Not quite Peter Pan
I frequently tell the girls that they will always be my babies; even when they have babies of their own, they will still be mine. Recently, Bunny has come to understand what this means and will often mention it when I call her my baby girl in a moment of tenderness.
Yet this ‘baby girl’ has long slender legs that stride purposefully ahead of me, no longer dependent on my arms to carry them. Their owner has beautiful long blonde hair and huge, sparkling eyes that shine with delight throughout each day. This ‘baby girl’ will point out spheres and cuboids and tell me stories about Joseph’s coat, Noah’s ark and the nativity. She can back up her arguments with solid reason and persuade me to side with her or at least understand her point of view.
This ‘baby girl’ is fast becoming a lovely little girl with attitude and needs that far exceed the basics of survival. She knows that she was breastfed but wouldn’t have a clue how to do it now, she laughs with us as we try to persuade her little sister to use the toilet and cajoles her into trying to be a big girl too. She will try foods she claims not to like with more gentle persuasion than it previously took and she will regale us with tales of her play with her school friends.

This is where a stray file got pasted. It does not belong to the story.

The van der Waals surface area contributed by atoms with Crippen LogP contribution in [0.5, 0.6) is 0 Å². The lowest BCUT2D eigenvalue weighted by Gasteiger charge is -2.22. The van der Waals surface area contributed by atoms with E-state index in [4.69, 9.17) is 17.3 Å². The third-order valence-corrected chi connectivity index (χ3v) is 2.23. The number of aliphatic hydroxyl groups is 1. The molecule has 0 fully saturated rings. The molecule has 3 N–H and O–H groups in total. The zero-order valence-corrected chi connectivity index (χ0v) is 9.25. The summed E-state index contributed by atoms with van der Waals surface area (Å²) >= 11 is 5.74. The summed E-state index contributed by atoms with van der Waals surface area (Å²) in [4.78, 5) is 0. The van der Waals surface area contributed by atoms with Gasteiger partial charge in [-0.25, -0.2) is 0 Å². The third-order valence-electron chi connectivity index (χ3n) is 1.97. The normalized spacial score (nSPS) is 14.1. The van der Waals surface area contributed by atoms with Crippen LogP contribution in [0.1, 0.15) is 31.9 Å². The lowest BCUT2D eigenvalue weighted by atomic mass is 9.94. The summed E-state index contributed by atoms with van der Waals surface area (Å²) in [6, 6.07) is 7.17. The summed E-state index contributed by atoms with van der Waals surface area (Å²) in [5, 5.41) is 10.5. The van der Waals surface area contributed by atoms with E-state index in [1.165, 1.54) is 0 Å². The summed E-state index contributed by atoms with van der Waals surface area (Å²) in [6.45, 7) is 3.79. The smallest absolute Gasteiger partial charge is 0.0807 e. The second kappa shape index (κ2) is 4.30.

Within the blink of an eye, my baby girl has disappeared and been replaced by the early drafts of a young woman. It is no longer impossible to imagine Bunny as a teenager or even an adult. The template is there and just needs some extra time to tweak into its final version. And like the redesign of a brand that becomes so normal it is increasingly difficult to remember what it was like before, so I am finding with my children. Those tiny babies, their images captured forever by modern technology, are so far removed from the little people curled up on the sofa with me that I can hardly believe they are one and the same.
I want them to stay little forever, yet at the same time feel such pride at seeing them grow and develop that I want to encourage them forward. They will always be my baby girls but I just have to work harder at remembering what that means.